The edge is in many locations — a smart city, a farm, a car, a home, an operating room, a wearable, or a medical device implanted in the body. We are seeing a new generation of computing with new networks, new architectures, new use cases, new applications/applets, and of course, new security requirements and risks.

While 5G adoption accelerated in 2021, in 2022, we will see 5G go from new technology to a business enabler. While the impact of 5G on new ecosystems, devices, applications, and use cases ranging from automatic mobile device charging to streaming, 5G will also benefit from the adoption of edge computing due to the convenience it brings. We’re moving away from the traditional information security approach to securing edge computing. With this shift to the edge, we will see more data from more devices, which will lead to the need for stronger data security.


Prediction #6: Continued Rise in Ransomware, by Lanowitz


“The year 2021 was the year the adversary refined their business model. With the shift to hybrid work, we have witnessed an increase in security vulnerabilities leading to unique attacks on networks and applications. In 2022, ransomware will continue to be a significant threat. Ransomware attacks are more understood and more real as a result of the attacks executed in 2021. Ransomware gangs have refined their business models through the use of Ransomware as a Service and are more aggressive in negotiations by doubling down with distributed denial-of-service (DDoS) attacks. The further convergence of IT and Operational Technology (OT) may cause more security issues and lead to a rise in ransomware attacks if proper cybersecurity hygiene isn’t followed.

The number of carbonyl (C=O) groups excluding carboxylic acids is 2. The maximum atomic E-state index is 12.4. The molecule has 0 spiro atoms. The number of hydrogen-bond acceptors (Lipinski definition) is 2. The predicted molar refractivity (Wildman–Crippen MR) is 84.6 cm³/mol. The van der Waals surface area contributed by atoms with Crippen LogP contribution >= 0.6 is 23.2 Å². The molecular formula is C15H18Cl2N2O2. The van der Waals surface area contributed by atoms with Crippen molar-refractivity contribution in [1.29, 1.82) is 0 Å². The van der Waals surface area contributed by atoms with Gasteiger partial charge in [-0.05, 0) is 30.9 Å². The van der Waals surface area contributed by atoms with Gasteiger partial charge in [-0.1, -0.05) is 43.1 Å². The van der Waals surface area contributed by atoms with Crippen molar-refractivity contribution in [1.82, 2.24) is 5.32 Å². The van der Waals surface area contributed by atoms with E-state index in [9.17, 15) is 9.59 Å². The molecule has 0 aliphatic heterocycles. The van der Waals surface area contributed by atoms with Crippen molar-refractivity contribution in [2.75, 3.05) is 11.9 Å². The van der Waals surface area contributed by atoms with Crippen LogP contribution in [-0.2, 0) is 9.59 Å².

While many employees are bringing their cyber skills and learnings from the workplace into their home environment, in 2022, we will see more cyber hygiene education. This awareness and education will help instill good habits and generate further awareness of what people should and shouldn’t click on, download, or explore.”